Justice Is Impossible Without Truth

COMMENTARY: The goods that we desire cannot be obtained without choosing the predecessors upon which they are built.

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It is written in the nature of things that if you want anything that is worthwhile you must first choose that upon which it depends. If you want to pass the course, you must study. Cheating is impermissible. If you want to make money, you must earn it. Stealing is reprehensible. If you want to excel in sports, you must train. Laziness is indefensible.

And so, just as we must defend life in order to insure peace, we must defend truth in order to secure justice.

There is no point in trying to achieve the blessings of life the easy way. In fact, there is no easy way. Cheating, stealing and laziness may be tempting, but in the final analysis, they are unproductive.

Now, many people find this natural arrangement disagreeable. Nonetheless, it is a law that is written in stone, and we might as well face up to it, roll up our sleeves and go to work. The goods that we desire cannot be obtained without choosing the predecessors upon which they are built.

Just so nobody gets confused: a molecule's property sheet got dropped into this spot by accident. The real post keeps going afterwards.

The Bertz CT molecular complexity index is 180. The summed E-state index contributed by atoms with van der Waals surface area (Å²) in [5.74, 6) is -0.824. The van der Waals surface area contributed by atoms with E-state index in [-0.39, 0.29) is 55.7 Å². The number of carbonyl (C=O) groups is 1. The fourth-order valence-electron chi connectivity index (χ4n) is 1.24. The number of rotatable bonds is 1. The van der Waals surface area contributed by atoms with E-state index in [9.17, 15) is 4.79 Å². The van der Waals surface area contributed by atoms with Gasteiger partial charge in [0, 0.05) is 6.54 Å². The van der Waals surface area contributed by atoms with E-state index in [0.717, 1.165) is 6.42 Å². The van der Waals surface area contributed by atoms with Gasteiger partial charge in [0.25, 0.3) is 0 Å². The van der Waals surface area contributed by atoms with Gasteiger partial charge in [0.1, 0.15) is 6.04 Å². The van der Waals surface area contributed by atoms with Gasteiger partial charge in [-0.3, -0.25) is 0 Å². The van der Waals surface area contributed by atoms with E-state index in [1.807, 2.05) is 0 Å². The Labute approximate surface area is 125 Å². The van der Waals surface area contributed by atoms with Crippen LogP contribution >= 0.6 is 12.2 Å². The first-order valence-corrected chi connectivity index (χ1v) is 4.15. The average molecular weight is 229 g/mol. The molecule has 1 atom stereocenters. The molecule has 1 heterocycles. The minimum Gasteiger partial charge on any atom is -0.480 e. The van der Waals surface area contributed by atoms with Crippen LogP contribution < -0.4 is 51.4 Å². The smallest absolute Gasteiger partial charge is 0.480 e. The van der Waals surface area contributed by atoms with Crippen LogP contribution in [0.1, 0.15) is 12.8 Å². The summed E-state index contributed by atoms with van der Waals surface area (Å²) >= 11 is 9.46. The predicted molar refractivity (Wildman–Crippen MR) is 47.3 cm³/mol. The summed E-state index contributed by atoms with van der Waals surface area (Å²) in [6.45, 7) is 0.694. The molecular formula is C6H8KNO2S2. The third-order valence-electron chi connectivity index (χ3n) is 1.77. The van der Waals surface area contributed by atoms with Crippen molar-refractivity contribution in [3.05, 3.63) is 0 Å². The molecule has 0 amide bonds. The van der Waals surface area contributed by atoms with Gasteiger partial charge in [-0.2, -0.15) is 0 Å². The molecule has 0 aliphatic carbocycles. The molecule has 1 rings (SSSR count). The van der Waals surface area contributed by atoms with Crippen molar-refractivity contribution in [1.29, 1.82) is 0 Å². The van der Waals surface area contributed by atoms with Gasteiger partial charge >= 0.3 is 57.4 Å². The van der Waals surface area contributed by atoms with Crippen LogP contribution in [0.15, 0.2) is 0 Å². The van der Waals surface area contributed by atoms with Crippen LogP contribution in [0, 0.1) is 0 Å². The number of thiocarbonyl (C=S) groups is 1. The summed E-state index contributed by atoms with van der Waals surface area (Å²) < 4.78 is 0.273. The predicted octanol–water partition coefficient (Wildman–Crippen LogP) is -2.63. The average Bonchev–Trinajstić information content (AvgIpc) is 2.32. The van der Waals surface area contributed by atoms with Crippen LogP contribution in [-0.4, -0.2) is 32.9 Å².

Dietrich von Hildebrand, in his 1953 book The New Tower of Babel, includes a chapter entitled, “The Dethronement of Truth.” He points out that although the rejection of truth was a political requirement under Nazism and communism, it is nonetheless commonplace in democratic countries.

In saying this, von Hildebrand seems contemporary. In a democracy, everyone has a voice, but these various voices do not necessarily represent the truth.

Nevertheless, it is not unusual for people to say, “We all have our opinions, and mine is no better or worse than yours. Therefore, let us be tolerant and not attempt to impose our opinions on each other. Is it not undemocratic to assume that one opinion is any better than another?”

For von Hildebrand, this attitude is pernicious, since it eliminates truth as “the norm for the value of an opinion.” How else can a person evaluate the importance of an opinion apart from its relationship to truth?